No one is saying that you cannot engage in 3rd party fundraising if you follow the proper procedures. But shortcuts can be expensive. Since you are planning to cover the costs of the previous shortcut by shutting down KPFK's translators and repeaters, not fulfill premium orders and banning air conditioning, I am not sure what your recourse would be if this short cut is as misguided as the last one.

Please provide that to the local and national boards in writing and copy the Radiowaves list serv.

Thanks, Tracy
Tracy then provided some details at PacificaRadioWaves

Regarding Haiti and Ms. Radford's comments:

I don't have firm numbers for the Standing Rock third party fundraising, but I'm enclosing the data regarding the Haiti fundraising at KPFK, which was done for 24 broadcast hours during the last drive at KPFK (along with hours at WBAI and WPFW). 

Net proceeds to KPFK after a 50% cut of the gross amount raised is $1,225 per Haiti broadcast appeal hour. If Ms. Radford is correct that the average fundraising hour at KPFK grossed $1564 less 10% premium cost for a net of $1,408, then it would appear Haiti appeals were no more and possibly less profitable for the station than the normal fundraising programs.

This is not to divert from the primary request for confirming correspondence from an FCC attorney regarding proceeding without a waiver, but simply to attach assertions made about fundraising to actual data. 

Unless FCC regs have pretty recently been changed I doubt that any FCC attorney would say that waivers are not required. Its always been a pretty strong policy at the FCC that non-commercial stations can raise money on the air only for themselves. This was a big issue in the sale of KUSF to the University of Southern call (which transformed it into KDFC) only about three years ago.  This issue among others held up FCC approval of the sale for more than a year.  I could be wrong, but I really doubt that the FCC has recently changed its policy on this.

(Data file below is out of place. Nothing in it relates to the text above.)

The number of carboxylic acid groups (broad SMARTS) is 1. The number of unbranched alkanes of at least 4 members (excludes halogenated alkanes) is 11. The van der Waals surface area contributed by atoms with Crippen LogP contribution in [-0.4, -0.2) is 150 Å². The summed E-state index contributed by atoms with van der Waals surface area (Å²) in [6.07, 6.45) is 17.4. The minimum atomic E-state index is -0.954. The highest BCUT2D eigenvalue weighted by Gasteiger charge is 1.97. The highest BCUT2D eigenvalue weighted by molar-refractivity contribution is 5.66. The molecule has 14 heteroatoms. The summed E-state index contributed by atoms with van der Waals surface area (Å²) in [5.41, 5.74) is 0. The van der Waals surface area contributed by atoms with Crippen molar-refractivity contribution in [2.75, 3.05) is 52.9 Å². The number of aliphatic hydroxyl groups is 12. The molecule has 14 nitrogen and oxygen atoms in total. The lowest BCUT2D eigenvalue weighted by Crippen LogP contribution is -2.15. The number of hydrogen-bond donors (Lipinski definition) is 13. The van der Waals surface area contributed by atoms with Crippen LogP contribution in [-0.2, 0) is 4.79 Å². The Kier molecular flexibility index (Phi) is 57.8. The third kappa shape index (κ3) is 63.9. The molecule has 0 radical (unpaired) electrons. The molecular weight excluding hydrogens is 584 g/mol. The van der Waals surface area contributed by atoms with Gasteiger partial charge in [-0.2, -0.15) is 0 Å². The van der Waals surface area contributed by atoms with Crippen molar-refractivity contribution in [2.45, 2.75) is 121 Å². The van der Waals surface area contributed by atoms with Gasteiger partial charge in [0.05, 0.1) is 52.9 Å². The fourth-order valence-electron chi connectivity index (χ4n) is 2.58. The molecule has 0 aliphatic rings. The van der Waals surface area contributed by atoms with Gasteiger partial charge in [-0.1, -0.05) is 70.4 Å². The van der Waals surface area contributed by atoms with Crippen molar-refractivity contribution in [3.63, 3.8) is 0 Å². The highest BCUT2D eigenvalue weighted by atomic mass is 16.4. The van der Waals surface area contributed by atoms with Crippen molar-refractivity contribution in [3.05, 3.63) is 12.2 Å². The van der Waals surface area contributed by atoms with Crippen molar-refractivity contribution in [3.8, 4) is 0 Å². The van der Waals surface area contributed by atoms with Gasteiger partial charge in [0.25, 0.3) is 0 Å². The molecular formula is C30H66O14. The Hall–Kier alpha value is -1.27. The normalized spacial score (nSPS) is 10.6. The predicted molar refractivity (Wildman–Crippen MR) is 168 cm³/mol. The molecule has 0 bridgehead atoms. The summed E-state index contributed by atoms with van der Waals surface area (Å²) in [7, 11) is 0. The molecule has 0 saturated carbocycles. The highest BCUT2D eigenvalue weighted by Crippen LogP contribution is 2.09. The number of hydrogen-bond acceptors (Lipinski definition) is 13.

To be clear, it has given short term waivers for disaster relief like Katrina or Sandy, but they are always for a very limited amount of time, usually a specified few days.

Spreadsheet updated with the addition of five more hours of 3rd party fundraising on 10/28 to bring the total to 29 hours at KPFK this month, with additional hours at WBAI and probably WPFW.

KPFK net per 3rd party fundraising hour is $1,284. 

Another letter from Tracy to the KPFK GM:

Monday, October 30, 2016

Hi Leslie, 

The reason I am writing again is that you seem to have re-worked your previous claim regarding the increased profitability of third party fundraising forays into "We make $354 more per pitch hour", from the previous usubstantiated claim of $2,046/hr. 

As with your previous assertion, that appears difficult to document from the fundraising sheets put out by the station. 

The data from KPFK's fundraising hours from Monday to Fridays during the last drive from 5am to 7pm when 3rd party fundraising techniques were not used is $1,277/hour. As previously stated, the total for the 29 hours of third party fundraising less the amount immediately donated is $1,284/hr.

I assume that to arrive at the number you presented, if the data was consulted at all, you included the midnight to 5am hours when KPFK's fund drive room, per your instructions, is "closed" and evening foreign language broadcast hours.